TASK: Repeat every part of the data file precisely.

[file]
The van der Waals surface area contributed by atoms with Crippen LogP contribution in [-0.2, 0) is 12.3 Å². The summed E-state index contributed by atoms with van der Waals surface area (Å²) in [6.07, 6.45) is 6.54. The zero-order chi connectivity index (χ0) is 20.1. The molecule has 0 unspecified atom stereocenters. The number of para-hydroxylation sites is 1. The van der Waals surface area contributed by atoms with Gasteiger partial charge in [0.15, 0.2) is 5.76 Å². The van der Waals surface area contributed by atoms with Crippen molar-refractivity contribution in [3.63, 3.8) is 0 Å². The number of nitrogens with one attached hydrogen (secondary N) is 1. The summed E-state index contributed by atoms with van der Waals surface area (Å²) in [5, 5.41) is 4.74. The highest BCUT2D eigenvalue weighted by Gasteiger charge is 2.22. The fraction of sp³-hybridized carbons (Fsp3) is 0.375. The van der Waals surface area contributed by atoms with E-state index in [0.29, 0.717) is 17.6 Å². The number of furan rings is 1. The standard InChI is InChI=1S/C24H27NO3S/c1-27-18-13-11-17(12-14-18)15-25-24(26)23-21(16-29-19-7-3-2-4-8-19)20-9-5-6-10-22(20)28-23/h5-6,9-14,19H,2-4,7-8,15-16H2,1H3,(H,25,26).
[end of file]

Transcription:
The van der Waals surface area contributed by atoms with Crippen LogP contribution in [-0.2, 0) is 12.3 Å². The summed E-state index contributed by atoms with van der Waals surface area (Å²) in [6.07, 6.45) is 6.54. The zero-order chi connectivity index (χ0) is 20.1. The molecule has 0 unspecified atom stereocenters. The number of para-hydroxylation sites is 1. The van der Waals surface area contributed by atoms with Gasteiger partial charge in [0.15, 0.2) is 5.76 Å². The van der Waals surface area contributed by atoms with Crippen molar-refractivity contribution in [3.63, 3.8) is 0 Å². The number of nitrogens with one attached hydrogen (secondary N) is 1. The summed E-state index contributed by atoms with van der Waals surface area (Å²) in [5, 5.41) is 4.74. The highest BCUT2D eigenvalue weighted by Gasteiger charge is 2.22. The fraction of sp³-hybridized carbons (Fsp3) is 0.375. The van der Waals surface area contributed by atoms with E-state index in [0.29, 0.717) is 17.6 Å². The number of furan rings is 1. The standard InChI is InChI=1S/C24H27NO3S/c1-27-18-13-11-17(12-14-18)15-25-24(26)23-21(16-29-19-7-3-2-4-8-19)20-9-5-6-10-22(20)28-23/h5-6,9-14,19H,2-4,7-8,15-16H2,1H3,(H,25,26).